This decision was issued November 27, 1967, and was affirmed by the Appeals Council. It became the decision of the Secretary. Appellant then employed Section 405(g) U.S.C. Title 18 to seek review in the District Court. Upon the Secretary's motion, the matter was remanded for a further hearing, which was had before a third hearing examiner. Appellant and his counsel were invited to offer any further proof that would sustain appellant's claim to relief. Proofs were taken. Thereafter the hearing examiner's decision was announced on August 13, 1968. This decision expressed the view that the earlier decisions of the Secretary were, in part, res judicata of plaintiff's claims, and then concluded:


"That claimant has not shown that commencing on or prior to December 31, 1962, when he last met the earnings requirement, he was precluded from engaging in any substantial gainful activity by reason of a physical or mental impairment or impairments resulting from anatomical, physiological, or psychological abnormalities which were demonstrable by medically acceptable clinical and laboratory diagnostic techniques.


"That through at least December 31, 1962, claimant retained the physical and mental capacity to engage in employment of a light and sedentary nature and could have performed any of the several jobs as enumerated in the testimony of the vocational expert."


and further,


"It is the recommended decision of the Hearing Examiner that claimant is not entitled to disability insurance benefits or to a period of disability under the provisions of the Social Security Act, as amended on July 30, 1965, and thereafter, based on his application filed on September 22, 1966."


The matter then was reviewed by the District Judge who granted the Secretary's motion for summary judgment and dismissed the complaint. The District Judge concluded that substantial evidence supported the conclusions of the Secretary and his hearing examiners.


It will be sufficient for us to say that while appellant's claim of total disability found some support in medical reports provided, the following were the conclusions of two of them. Dr. William F. Gallivan concluded:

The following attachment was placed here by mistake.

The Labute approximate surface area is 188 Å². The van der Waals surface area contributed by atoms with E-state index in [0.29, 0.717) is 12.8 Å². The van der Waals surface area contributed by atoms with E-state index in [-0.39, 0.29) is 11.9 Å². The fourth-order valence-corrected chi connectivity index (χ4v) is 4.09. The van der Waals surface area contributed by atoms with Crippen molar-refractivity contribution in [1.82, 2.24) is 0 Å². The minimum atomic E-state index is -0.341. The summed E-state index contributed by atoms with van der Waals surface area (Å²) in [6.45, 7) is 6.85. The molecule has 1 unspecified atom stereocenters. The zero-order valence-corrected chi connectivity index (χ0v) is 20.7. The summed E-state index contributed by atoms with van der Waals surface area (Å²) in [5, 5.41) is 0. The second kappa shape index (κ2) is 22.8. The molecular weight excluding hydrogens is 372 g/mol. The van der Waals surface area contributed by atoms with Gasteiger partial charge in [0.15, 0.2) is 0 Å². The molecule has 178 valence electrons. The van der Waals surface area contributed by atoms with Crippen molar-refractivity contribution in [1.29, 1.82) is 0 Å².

"I believe it would be safe for this man to perform light manual labor, which avoids strenuous lifting or repetitive bending work. He can perform as much walking, standing or weight bearing exercise as would be expected in a laboring man. I find no indication for specific orthopedic treatment at this time."


Dr. I. Reid Collmann expressed his view of appellant's difficulties as follows:


"This man's pulmonary disease does not appear to be objectively of sufficient nature to restrict him much on activities. Relative to his low back, there is no doubt some disability to heavy lifting or strenuous exercise."


Other doctors recited their findings without expressing opinions as to the ability or inability of appellant to perform light or heavy work. All of the hearing examiners, however, were of the opinion that appellant's disabilities foreclosed his returning to work as a coal miner. In such situation, it was the burden of the Secretary to establish what work could be performed by plaintiff in his lessened capabilities, and to demonstrate that such work was reasonably available. See discussion in Davidson v. Gardner, 370 F.2d 803 (6th Cir. 1966). A vocational counselor testified that jobs within plaintiff's competence were available in east Tennessee within reasonable distance from plaintiff's home. The examiner, upon his evaluations of what ability remained in appellant and upon the testimony of the vocational counselor, held that the Secretary had met this burden.


The District Judge carefully reviewed the evidence and concluded:


"The Court is bound by the findings of the Hearing Examiner if they are supported by substantial evidence and the Examiner has applied no erroneous legal standard to the evidence. 42 U.S.C. 405(g); Davis v. Gardner, 395 F.2d 681 (C.A.6, 1968); Whitt v. Gardner, 389 F.2d 906 (C.A.6, 1968). The Court finds that no erroneous legal standards were applied and that the findings of the Hearing Examiner are supported by substantial evidence on the record as a whole."


We agree and, therefore, do not consider it necessary to pass upon the question of res adjudicata here raised by the secretary.


Judgment affirmed.